Instead of being caught up in the fervent excitement ahead of a trip to Rio next summer we are now being embroiled in the most bizarre of race rows. Roy Hodgson stands accused of making a space race monkey joke during the half time team talk on Tuesday, which according to those offended was interpreted as a racist jibe towards Tottenham winger Andros Townsend.

Although the exact details of what was or wasn’t said are largely unclear, the joke was supposedly part of a gambit to get Chris Smalling to pass more frequently to Andros Townsend and it reportedly involved the NASA punch line; “feed the monkey”. The Sun has since claimed that at least one player was offended by Hodgson’s outburst and this has in part allowed the issue to escalate.

I would like to make it clear that I don’t condone racism in any form, but in the same way I don’t stand for the politically correct idiocy that is gripping our once liberal country.

Racism is still a problem in the 21st century but in my opinion those that try to stoke up offence whenever possible just act to blur the real perpetrators. It has got to the point where you actually have to stop and think about what you say even when you have absolutely no intention of being racially aggravating. I think Steven Fry was spot on when he made the following remarks on this whole concept of offence:

“It’s now very common to hear people say, ‘I’m rather offended by that.’ As if that gives them certain rights. It’s actually nothing more… than a whine. ‘I find that offensive.’ It has no meaning; it has no purpose; it has no reason to be respected as a phrase. ‘I am offended by that.’ Well, so f*ck*ng what.”

If you ask me the player that was quick to associate the monkey joke with Andros Townsend’s ethnicity is arguably acting in more of a racist way than Hodgson himself, and this really underlines how ridiculous the whole issue is.

The player himself has even come out to defend his manager, even going so far as to dismiss the whole episode:

Andros Townsend tweet

Stan Collymore a staunch campaigner for anti-racism was also quick to defend Hodgson, hitting the nail on the head when he argued that events like this just end up clouding those that really are racially aggravating:

Stan Collymore tweet

The very fact that Hodgson has even had to apologise is to me a worry in itself, why apologise when to any reasonable observer you can see that he hasn’t done anything wrong? This isn’t so much a footballing issue but a cross-societal one. Year on year we continue to have our personal freedom of expression impinged by those that wish to sterilise our language of all things that could feasibly cause offence.

Much of associated press have been quick to castigate Hodgson and I believe wrongly. I’m not surprised though, you only have to look at the recent cases of both Robbie Fowler and Adrian Chiles to realise how quick our media are to chastise those that stray from the realms of acceptability.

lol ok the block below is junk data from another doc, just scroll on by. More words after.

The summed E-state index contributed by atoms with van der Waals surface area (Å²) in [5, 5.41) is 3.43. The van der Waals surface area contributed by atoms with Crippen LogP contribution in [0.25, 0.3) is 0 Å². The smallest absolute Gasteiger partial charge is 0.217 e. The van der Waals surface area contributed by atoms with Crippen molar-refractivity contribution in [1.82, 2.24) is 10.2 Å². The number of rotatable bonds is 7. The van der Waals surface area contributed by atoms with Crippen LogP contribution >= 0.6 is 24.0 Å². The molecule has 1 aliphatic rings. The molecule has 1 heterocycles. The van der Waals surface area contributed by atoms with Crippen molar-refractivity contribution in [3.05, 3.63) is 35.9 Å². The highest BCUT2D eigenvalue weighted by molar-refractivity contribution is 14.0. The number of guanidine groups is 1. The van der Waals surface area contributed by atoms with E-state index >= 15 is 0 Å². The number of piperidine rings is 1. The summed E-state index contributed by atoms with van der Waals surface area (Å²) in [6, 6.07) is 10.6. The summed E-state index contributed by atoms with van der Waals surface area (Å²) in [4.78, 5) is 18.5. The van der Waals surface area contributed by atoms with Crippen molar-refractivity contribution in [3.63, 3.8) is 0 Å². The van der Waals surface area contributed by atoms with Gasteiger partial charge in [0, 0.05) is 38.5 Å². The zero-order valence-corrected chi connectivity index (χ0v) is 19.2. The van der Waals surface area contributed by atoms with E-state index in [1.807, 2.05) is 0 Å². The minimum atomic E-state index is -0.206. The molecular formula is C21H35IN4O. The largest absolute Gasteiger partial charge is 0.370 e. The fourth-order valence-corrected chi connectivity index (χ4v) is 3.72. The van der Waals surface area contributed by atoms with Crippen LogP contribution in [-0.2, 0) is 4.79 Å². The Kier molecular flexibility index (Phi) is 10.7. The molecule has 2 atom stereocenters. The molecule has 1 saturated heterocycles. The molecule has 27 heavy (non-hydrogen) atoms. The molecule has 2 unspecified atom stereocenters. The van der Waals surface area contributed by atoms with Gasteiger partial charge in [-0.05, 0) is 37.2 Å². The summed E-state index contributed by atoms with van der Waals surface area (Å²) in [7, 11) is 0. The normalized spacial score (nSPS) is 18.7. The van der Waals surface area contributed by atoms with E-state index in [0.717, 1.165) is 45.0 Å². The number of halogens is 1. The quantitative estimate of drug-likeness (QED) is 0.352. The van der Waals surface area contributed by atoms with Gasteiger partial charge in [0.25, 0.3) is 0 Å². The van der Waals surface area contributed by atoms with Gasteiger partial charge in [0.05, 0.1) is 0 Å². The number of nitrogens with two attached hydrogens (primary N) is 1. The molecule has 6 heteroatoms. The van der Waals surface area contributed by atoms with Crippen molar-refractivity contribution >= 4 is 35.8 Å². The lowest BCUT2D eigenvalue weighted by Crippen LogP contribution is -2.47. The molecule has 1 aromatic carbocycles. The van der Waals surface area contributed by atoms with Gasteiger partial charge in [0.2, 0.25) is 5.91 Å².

Now in the current climate all three cases involved the individuals using somewhat ill advised language considering the media spotlight, but this doesn’t make them wrong to do so. I doubt Fowler is a chauvinist as much as Chiles is a Pole hater, but this is the way our media and in fact many in society chose to treat those who act in this way.

Piara Powar, the executive director of the Football Against Racism in Europe (Fare) organisation, suggested Hodgson was wrong to use the term. He wrote on Twitter:

“Hodgson used very silly term within a diverse team environment. He should know better. Assume it wasn’t a Freudian slip, no evidence to suggest it was. Some players will see it as reflection of the crude language still used by some coaches and attitudes that still prevail.”

Yes again Hodgson was perhaps a little naive, but really who is Powar to tell a manager to stop using this so called ‘crude’ language? Is the expectation now for managers up and down the country to submit their perfect works of prose before kick off for moderation? Honestly where have we ended up when a manager is being told how to address his players?

I fully expect and hope Hodgson used ‘crude’ language after some of the dross England produced during this qualifying campaign. Can you really imagine Sir Alex Ferguson straying away from ‘crude’ language when United were under-performing?

Obviously there is a difference between racism/sexism and crude language, but clearly this distinction is much too complicated for those in positions of authority to distinguish.

Has society gone mad, or am I just as much of a racist and bigot as Hodgson?

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  • Niven Casey
    11 months ago

    Seems that George Orwell’s vision of 1984 is upon us. The thought Police are growing in numbers and power and anything you say can be scrutinised for the remotest chance of creating a problem where there is none.

    What’s next? The removal of every day words from the English language so as to avoid any form of offence that someone might take from said words?

    Society has actually gone mad.

    Reply